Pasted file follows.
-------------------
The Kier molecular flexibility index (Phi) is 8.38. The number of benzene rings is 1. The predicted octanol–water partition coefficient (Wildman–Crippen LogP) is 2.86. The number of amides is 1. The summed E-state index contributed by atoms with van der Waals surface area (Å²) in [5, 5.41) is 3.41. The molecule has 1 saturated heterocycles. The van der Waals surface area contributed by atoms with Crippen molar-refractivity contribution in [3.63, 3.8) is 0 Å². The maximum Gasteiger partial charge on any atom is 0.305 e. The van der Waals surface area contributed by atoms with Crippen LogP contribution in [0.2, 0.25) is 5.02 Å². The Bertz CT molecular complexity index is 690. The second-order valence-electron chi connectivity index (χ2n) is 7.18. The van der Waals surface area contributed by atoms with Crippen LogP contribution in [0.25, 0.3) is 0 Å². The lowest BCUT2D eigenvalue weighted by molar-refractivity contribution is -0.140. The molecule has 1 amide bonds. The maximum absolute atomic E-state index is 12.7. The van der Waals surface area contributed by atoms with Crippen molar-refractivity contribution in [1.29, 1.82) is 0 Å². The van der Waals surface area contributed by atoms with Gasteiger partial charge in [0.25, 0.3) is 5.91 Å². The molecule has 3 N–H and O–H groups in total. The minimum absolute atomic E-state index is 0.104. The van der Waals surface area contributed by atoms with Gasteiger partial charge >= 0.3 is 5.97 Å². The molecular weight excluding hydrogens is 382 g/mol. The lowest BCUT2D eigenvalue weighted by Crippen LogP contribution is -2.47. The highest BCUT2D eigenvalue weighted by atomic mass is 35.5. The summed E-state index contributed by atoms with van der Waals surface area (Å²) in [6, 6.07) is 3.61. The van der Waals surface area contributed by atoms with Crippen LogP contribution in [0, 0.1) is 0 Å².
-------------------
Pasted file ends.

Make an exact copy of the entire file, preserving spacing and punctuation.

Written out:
The Kier molecular flexibility index (Phi) is 8.38. The number of benzene rings is 1. The predicted octanol–water partition coefficient (Wildman–Crippen LogP) is 2.86. The number of amides is 1. The summed E-state index contributed by atoms with van der Waals surface area (Å²) in [5, 5.41) is 3.41. The molecule has 1 saturated heterocycles. The van der Waals surface area contributed by atoms with Crippen molar-refractivity contribution in [3.63, 3.8) is 0 Å². The maximum Gasteiger partial charge on any atom is 0.305 e. The van der Waals surface area contributed by atoms with Crippen LogP contribution in [0.2, 0.25) is 5.02 Å². The Bertz CT molecular complexity index is 690. The second-order valence-electron chi connectivity index (χ2n) is 7.18. The van der Waals surface area contributed by atoms with Crippen LogP contribution in [0.25, 0.3) is 0 Å². The lowest BCUT2D eigenvalue weighted by molar-refractivity contribution is -0.140. The molecule has 1 amide bonds. The maximum absolute atomic E-state index is 12.7. The van der Waals surface area contributed by atoms with Crippen molar-refractivity contribution in [1.29, 1.82) is 0 Å². The van der Waals surface area contributed by atoms with Gasteiger partial charge in [0.25, 0.3) is 5.91 Å². The molecule has 3 N–H and O–H groups in total. The minimum absolute atomic E-state index is 0.104. The van der Waals surface area contributed by atoms with Gasteiger partial charge >= 0.3 is 5.97 Å². The molecular weight excluding hydrogens is 382 g/mol. The lowest BCUT2D eigenvalue weighted by Crippen LogP contribution is -2.47. The highest BCUT2D eigenvalue weighted by atomic mass is 35.5. The summed E-state index contributed by atoms with van der Waals surface area (Å²) in [6, 6.07) is 3.61. The van der Waals surface area contributed by atoms with Crippen LogP contribution in [0, 0.1) is 0 Å².